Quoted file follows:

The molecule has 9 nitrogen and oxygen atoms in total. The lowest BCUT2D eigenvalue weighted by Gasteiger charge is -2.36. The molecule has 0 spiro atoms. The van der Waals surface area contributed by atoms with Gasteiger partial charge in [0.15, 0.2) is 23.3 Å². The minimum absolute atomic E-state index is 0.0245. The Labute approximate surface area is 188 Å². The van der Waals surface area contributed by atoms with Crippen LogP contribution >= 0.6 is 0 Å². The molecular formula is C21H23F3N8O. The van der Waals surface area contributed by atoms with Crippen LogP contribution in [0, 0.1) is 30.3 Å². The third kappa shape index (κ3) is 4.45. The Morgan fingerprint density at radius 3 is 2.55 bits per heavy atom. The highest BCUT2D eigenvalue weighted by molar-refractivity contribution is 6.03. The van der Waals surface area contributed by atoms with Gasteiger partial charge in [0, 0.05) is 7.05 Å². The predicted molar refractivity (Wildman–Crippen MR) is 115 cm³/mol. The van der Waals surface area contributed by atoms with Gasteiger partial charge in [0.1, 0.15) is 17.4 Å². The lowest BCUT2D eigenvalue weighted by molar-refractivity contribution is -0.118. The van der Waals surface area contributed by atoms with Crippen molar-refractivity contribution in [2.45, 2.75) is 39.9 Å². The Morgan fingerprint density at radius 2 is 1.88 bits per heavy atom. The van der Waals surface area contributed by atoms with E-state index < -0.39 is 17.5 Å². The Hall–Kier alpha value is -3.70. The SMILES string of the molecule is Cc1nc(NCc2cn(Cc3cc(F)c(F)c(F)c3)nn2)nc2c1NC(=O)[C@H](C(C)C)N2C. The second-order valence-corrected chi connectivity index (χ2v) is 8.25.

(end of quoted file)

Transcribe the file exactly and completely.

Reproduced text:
The molecule has 9 nitrogen and oxygen atoms in total. The lowest BCUT2D eigenvalue weighted by Gasteiger charge is -2.36. The molecule has 0 spiro atoms. The van der Waals surface area contributed by atoms with Gasteiger partial charge in [0.15, 0.2) is 23.3 Å². The minimum absolute atomic E-state index is 0.0245. The Labute approximate surface area is 188 Å². The van der Waals surface area contributed by atoms with Crippen LogP contribution >= 0.6 is 0 Å². The molecular formula is C21H23F3N8O. The van der Waals surface area contributed by atoms with Crippen LogP contribution in [0, 0.1) is 30.3 Å². The third kappa shape index (κ3) is 4.45. The Morgan fingerprint density at radius 3 is 2.55 bits per heavy atom. The highest BCUT2D eigenvalue weighted by molar-refractivity contribution is 6.03. The van der Waals surface area contributed by atoms with Gasteiger partial charge in [0, 0.05) is 7.05 Å². The predicted molar refractivity (Wildman–Crippen MR) is 115 cm³/mol. The van der Waals surface area contributed by atoms with Gasteiger partial charge in [0.1, 0.15) is 17.4 Å². The lowest BCUT2D eigenvalue weighted by molar-refractivity contribution is -0.118. The van der Waals surface area contributed by atoms with Crippen molar-refractivity contribution in [2.45, 2.75) is 39.9 Å². The Morgan fingerprint density at radius 2 is 1.88 bits per heavy atom. The van der Waals surface area contributed by atoms with E-state index < -0.39 is 17.5 Å². The Hall–Kier alpha value is -3.70. The SMILES string of the molecule is Cc1nc(NCc2cn(Cc3cc(F)c(F)c(F)c3)nn2)nc2c1NC(=O)[C@H](C(C)C)N2C. The second-order valence-corrected chi connectivity index (χ2v) is 8.25.